INTERVIEW WITH JEFFREY DEVRIES
Rappahannock Review Fiction Editors: We love the upbeat feel to “The Only Reason To Kill” despite its discussion of death. What inspired you to write something with this tone?
JD: Life is beautiful. Life is a miracle. Life is a gift. Without a doubt, no one escapes struggles and difficulties, and I know that others have problems far bigger than mine, but at the end of the day, I feel a lot like Paul does in the story. Even as he plummets toward a possible death (and aren’t we all falling there, at one speed or another), I am so grateful for the miracle of life, grateful for the people I love and who love me, grateful for experiencing God’s goodness in grace after grace after grace. I know we live in a pessimistic age, but I’ll have none of it. Life is a gift that’s too precious, too magnificent, to waste time in cynicism or malice or ennui.
RR: We really enjoyed the relationship between Ben and Paul, a young hot shot and an older, wise man. How do you go about creating character relationships?
JD: Thank you for the kind comments on the story. I have to admit that I had a bit of fun discovering the relationship between these two characters too. For me, developing relationships in stories is really about developing characters. Paul’s character was where this story started. I envisioned this older man who might seem a curmudgeon at first because he is old enough to be jealous of his remaining time and wise enough not to suffer fools. But behind the gruff exterior, Paul actually has a generosity of spirit and a love of life that will always prevail. And he has a story to tell, but he needs the right audience to hear it. So really the character of Ben is the one that changed shape the most through the process. If Ben had not been persistent enough to keep pestering or open and humble enough to listen, the story could never unfold the way it does.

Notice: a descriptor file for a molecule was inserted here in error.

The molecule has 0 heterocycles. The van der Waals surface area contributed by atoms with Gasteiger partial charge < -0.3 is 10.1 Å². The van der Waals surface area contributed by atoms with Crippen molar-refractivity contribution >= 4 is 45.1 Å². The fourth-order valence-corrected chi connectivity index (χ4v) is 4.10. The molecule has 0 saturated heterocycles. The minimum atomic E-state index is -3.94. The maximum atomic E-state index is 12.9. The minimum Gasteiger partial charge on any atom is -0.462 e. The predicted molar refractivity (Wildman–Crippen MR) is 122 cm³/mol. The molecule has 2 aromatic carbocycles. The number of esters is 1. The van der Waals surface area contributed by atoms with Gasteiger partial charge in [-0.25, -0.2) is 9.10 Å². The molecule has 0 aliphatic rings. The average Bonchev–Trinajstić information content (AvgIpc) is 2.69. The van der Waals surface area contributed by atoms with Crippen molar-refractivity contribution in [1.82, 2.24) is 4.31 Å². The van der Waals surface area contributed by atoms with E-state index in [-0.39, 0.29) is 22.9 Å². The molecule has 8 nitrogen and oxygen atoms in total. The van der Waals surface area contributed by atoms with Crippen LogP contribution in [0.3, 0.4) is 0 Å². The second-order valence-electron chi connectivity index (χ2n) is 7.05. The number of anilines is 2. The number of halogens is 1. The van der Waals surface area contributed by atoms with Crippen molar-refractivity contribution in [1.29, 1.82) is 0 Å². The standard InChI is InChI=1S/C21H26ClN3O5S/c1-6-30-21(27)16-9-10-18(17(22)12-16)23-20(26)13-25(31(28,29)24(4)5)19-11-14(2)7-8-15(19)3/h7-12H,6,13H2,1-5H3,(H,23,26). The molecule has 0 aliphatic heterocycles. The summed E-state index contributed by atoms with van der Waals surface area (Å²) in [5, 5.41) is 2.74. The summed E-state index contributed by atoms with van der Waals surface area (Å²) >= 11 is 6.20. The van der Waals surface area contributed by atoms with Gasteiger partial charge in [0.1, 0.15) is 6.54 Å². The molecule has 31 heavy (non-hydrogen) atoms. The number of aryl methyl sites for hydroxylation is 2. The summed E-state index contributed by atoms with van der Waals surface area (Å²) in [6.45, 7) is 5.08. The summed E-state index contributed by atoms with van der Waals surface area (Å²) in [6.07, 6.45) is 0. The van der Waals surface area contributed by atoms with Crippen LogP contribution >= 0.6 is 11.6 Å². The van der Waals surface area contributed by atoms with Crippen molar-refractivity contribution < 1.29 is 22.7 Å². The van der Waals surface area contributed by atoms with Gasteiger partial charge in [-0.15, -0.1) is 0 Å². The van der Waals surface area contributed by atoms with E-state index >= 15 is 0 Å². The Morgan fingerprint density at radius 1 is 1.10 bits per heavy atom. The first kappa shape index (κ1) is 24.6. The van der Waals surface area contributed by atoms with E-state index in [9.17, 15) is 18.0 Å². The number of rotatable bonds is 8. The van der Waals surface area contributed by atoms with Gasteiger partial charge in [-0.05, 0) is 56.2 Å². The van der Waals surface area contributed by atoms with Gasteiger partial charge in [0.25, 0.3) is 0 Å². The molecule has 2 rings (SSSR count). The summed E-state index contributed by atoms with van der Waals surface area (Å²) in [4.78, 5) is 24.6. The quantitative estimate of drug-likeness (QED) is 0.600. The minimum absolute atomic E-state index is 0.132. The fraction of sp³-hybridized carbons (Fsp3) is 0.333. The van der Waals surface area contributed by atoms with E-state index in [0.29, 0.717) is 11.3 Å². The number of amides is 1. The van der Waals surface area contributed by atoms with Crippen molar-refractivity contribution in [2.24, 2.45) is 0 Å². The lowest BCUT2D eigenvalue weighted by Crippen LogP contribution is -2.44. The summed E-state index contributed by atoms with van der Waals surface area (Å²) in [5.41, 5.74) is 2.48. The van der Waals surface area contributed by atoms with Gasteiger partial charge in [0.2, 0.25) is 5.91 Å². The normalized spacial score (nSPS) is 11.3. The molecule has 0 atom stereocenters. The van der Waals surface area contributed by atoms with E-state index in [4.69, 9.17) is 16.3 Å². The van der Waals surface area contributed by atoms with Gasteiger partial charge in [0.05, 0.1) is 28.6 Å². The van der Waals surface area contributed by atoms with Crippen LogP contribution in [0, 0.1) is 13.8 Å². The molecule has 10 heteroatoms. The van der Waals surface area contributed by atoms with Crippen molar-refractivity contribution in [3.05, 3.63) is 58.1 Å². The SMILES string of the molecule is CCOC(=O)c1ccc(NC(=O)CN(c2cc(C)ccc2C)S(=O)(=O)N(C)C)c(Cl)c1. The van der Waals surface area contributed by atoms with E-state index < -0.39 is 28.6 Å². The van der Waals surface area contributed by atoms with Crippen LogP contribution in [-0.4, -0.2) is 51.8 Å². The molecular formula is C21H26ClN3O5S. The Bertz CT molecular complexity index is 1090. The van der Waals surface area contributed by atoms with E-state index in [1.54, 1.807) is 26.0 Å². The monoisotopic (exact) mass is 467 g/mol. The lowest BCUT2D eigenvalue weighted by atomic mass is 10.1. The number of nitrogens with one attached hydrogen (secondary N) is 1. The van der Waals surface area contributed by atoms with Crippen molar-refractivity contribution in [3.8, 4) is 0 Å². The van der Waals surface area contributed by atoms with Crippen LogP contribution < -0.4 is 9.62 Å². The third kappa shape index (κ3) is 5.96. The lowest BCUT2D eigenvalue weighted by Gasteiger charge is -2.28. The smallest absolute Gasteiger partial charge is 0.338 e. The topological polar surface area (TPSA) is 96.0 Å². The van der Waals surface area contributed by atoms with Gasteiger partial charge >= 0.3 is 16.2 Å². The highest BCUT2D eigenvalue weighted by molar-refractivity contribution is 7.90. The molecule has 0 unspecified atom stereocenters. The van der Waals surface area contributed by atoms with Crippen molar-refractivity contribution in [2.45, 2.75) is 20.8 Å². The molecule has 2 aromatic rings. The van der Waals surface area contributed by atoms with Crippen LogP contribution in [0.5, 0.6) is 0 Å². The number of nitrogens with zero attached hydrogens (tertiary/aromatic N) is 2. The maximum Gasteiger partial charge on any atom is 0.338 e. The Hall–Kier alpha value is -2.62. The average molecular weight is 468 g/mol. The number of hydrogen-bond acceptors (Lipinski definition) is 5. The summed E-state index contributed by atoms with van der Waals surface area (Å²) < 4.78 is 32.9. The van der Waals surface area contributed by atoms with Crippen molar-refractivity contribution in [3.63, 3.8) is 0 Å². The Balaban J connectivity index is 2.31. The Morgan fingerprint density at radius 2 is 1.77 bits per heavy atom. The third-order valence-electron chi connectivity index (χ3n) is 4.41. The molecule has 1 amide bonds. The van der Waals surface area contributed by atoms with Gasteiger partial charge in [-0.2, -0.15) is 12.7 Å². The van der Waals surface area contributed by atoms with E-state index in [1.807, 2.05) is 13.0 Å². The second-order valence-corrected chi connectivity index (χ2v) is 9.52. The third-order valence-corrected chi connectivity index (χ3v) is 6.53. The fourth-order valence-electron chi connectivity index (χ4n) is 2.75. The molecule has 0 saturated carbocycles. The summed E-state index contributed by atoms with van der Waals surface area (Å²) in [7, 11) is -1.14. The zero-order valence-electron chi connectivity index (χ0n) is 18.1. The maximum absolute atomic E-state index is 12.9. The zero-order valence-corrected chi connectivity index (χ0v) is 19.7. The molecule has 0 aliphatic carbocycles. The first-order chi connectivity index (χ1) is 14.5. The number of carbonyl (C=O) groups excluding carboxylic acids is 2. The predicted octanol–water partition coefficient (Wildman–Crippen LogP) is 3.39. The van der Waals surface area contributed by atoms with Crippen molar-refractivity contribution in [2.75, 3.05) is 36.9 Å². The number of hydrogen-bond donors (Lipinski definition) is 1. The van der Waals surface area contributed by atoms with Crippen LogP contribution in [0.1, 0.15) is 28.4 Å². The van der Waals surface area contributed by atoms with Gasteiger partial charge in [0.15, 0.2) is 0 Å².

RR: A lot of this story is told through Ben and Paul’s conversation. Can you walk us through your method for writing dialogue?
JD: I think it begins, again, with character development. When I feel like I’ve really discovered who a character is, then how they speak, their cadences and diction, starts to come naturally. But I have to discover the character first.
And I’ll add this: this story—from its first inception—was a framed story. I have always loved framed stories—The Canterbury Tales, Rime of the Ancient Mariner, The Princess Bride. You get two stories for the price of one, and the frame story enriches the inner story. So I hope is the case with this story. The main story may be Paul’s story about the man he killed, but the frame, I hope, makes that story so much more interesting. The frame shows us the storytelling as an act of love, both for those who are gone and for those with whom we still live.
RR: Where did the idea for this piece come from? Did it have any real-life inspirations?
JD: Not directly, no. But when I was a young man, I did travel the rail route of the story during the same time of year, so the story’s setting was inspired by my own life experience. I loved traveling in Europe by rail for the reason that emerges in the story—it is a great place to engage strangers in conversation.
RR: Life advice is a big part of this piece. Is there any life advice you would offer to fellow writers out there?
JD: Tell the stories you want to tell, not the ones you think others want to hear. As a young writer, I spent too much time and energy imitating other writers’ approaches. It seems like so many of the short stories being published when I was younger featured world-weary narrators and focused on mundane aspects of life. Raymond Carver, who I think was a tremendously talented writer, had cast a long shadow, and I spent way too much time trying to write and sound like him. Problem is, Raymond Carver and I don’t see life much the same way at all, and I wasted years writing stories that no one particularly wanted to read, including me. My writing got so much better once I started writing the stories I wanted to tell in the language and style I enjoyed. If those stories reach no audience, that still bothers me (no writers want their work to go unread), but if I write what I like, at least I will be pleased with the story.
Read “The Only Reason To Kill” by Jeffrey DeVries.